If Hou follows Bazin’s recipe in his cinematographic language, he rebels against it through the character of Song and the film she is making about the red balloon, as Song reveals in a conversation with Simon that they are going to “edit out” the green guy who holds the balloon, in post-production, so that the balloon will seem as if it has a will and life on its own. Bazin would probably not have appreciated such an approach to filmmaking, as one of the elements he so valued with Le Ballon Rouge was that it didn’t pull any cinematic tricks on its audience. And even if Hou has Song discuss this opportunity in the film, he stays close to a very pure cinematic language himself, with many long takes and a camera that follows his characters around in a room or the streets, not relying on what Bazin might have considered manipulative editing.
What makes Flight of the Red Balloon such a good film is its mélange of symbolism and realism, as the two elements are in constant contrast and dialogue. In the film’s final scene, the two elements are finally and gracefully brought together at the Musée D’Orsay, where Simon together with his classmates makes an effort to understand a painting by Félix Vallotton, Le Ballon, and where the meaning of the red balloon of Hou’s film is hinted at, but still left largely unanswered for the audience to ponder upon.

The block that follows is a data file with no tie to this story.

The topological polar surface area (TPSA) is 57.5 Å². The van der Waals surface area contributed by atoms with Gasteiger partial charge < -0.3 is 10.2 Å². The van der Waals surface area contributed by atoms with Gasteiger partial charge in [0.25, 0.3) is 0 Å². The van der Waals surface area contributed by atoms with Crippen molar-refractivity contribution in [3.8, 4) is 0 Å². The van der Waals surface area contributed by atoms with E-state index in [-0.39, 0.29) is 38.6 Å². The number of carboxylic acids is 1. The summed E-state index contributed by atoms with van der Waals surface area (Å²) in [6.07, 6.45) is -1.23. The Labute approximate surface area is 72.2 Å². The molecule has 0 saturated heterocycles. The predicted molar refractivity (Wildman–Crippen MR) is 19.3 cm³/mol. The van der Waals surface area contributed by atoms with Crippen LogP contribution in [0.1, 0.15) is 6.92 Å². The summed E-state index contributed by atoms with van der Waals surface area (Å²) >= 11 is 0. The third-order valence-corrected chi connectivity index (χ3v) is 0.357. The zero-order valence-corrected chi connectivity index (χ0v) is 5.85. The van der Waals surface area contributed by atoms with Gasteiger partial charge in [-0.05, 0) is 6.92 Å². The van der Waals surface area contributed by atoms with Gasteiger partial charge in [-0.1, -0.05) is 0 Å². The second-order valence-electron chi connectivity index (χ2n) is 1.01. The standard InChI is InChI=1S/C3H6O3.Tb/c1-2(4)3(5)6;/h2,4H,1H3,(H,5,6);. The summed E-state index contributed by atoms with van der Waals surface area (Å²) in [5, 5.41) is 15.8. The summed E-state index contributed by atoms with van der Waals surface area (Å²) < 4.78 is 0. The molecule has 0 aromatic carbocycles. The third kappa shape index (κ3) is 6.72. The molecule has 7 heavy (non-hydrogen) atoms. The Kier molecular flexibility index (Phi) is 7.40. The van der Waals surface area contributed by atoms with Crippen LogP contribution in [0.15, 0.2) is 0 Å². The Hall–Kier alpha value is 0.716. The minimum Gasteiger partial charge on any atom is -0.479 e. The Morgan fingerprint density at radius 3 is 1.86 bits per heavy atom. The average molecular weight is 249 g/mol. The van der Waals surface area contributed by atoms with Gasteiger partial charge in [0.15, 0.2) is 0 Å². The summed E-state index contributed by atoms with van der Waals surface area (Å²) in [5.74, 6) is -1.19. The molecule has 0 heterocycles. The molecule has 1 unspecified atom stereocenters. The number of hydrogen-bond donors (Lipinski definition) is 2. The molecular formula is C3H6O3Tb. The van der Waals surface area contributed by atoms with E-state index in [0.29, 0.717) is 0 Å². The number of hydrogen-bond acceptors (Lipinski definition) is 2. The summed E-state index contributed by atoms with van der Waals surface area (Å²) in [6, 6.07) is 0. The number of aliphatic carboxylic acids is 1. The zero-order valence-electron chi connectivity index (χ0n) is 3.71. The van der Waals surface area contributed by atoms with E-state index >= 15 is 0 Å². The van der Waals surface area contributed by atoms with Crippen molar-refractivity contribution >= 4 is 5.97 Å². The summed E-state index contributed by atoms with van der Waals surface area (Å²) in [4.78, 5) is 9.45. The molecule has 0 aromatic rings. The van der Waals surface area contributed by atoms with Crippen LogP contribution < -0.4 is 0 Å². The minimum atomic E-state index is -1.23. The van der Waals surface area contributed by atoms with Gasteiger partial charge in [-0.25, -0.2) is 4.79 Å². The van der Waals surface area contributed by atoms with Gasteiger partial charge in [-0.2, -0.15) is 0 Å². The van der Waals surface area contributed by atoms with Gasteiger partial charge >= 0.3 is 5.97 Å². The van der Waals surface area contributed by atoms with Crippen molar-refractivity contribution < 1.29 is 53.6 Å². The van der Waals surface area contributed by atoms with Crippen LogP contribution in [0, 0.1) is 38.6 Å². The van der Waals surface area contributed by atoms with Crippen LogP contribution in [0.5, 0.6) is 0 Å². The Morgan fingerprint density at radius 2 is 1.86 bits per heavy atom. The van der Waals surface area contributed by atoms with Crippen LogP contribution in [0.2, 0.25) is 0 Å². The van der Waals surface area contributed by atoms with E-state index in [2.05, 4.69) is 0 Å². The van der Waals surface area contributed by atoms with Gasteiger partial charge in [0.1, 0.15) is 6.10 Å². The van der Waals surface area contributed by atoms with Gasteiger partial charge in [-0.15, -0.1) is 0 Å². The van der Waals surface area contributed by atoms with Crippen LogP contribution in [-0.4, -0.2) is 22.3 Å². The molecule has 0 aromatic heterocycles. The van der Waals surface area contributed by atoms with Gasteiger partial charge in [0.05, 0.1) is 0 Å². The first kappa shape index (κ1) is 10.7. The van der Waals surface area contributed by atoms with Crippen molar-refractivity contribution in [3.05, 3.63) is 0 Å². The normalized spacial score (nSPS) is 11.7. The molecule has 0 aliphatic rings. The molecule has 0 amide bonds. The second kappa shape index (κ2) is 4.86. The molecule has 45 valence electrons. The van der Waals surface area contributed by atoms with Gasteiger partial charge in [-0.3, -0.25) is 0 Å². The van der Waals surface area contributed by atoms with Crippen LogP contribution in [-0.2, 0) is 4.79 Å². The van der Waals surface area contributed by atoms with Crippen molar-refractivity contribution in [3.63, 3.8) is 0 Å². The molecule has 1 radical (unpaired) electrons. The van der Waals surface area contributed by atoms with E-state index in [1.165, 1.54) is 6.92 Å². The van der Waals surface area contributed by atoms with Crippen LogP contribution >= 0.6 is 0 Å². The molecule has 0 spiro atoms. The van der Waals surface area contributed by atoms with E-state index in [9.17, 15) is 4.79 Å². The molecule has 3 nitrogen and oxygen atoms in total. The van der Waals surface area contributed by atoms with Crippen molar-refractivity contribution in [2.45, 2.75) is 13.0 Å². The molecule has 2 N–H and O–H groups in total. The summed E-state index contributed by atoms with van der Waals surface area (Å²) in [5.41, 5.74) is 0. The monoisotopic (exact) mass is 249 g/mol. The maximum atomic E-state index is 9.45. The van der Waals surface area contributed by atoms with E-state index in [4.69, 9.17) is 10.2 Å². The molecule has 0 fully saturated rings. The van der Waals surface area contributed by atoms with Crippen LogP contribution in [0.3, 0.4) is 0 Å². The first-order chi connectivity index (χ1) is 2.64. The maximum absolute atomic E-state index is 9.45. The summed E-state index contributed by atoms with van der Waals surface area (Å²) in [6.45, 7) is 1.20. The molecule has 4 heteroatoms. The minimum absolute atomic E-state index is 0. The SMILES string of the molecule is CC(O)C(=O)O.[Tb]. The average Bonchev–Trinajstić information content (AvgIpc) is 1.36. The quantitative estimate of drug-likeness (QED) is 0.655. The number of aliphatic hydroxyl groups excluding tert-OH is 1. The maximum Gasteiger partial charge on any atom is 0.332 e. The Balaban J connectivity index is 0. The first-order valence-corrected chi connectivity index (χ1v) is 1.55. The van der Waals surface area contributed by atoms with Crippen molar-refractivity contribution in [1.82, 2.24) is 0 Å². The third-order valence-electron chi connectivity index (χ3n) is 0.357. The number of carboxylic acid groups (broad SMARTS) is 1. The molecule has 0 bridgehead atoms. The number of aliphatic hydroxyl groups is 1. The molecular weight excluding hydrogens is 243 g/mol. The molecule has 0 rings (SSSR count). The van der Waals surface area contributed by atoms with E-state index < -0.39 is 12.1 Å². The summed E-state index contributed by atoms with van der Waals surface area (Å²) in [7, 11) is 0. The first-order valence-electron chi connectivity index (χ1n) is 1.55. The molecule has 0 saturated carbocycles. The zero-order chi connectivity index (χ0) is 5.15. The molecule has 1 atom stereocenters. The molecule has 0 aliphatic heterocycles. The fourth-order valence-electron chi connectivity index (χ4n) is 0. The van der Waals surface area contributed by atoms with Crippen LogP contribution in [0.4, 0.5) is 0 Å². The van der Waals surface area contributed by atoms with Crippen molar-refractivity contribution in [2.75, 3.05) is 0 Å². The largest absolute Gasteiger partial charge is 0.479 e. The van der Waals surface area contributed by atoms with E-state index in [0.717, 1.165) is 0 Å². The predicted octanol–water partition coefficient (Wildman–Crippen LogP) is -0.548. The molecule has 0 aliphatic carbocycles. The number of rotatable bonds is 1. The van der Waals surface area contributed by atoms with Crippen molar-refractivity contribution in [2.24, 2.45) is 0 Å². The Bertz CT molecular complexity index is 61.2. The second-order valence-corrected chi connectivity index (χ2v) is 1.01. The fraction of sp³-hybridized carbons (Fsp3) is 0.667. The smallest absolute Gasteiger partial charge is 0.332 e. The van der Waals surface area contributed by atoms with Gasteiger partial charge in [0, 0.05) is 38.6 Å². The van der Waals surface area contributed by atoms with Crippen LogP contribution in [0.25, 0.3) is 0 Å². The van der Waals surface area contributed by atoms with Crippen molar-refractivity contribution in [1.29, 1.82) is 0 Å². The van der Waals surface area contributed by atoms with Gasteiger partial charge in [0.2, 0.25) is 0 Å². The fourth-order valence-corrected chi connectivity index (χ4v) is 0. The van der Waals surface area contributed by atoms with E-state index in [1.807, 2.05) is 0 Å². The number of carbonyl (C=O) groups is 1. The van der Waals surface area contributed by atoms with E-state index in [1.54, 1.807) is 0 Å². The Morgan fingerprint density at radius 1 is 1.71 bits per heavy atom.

by Maria Fosheim Lund
It appears that we are still having some issues with the site, which can only be traced back to Blogspot since I have not changed the template, html, or anything since the problems began. Hopefully everything will work itself out and everything will be back on track soon. I am also have issues having the "continue reading" labels appear below some of our longer posts, but, as you all know, if you click on the titles the entire articles will appear.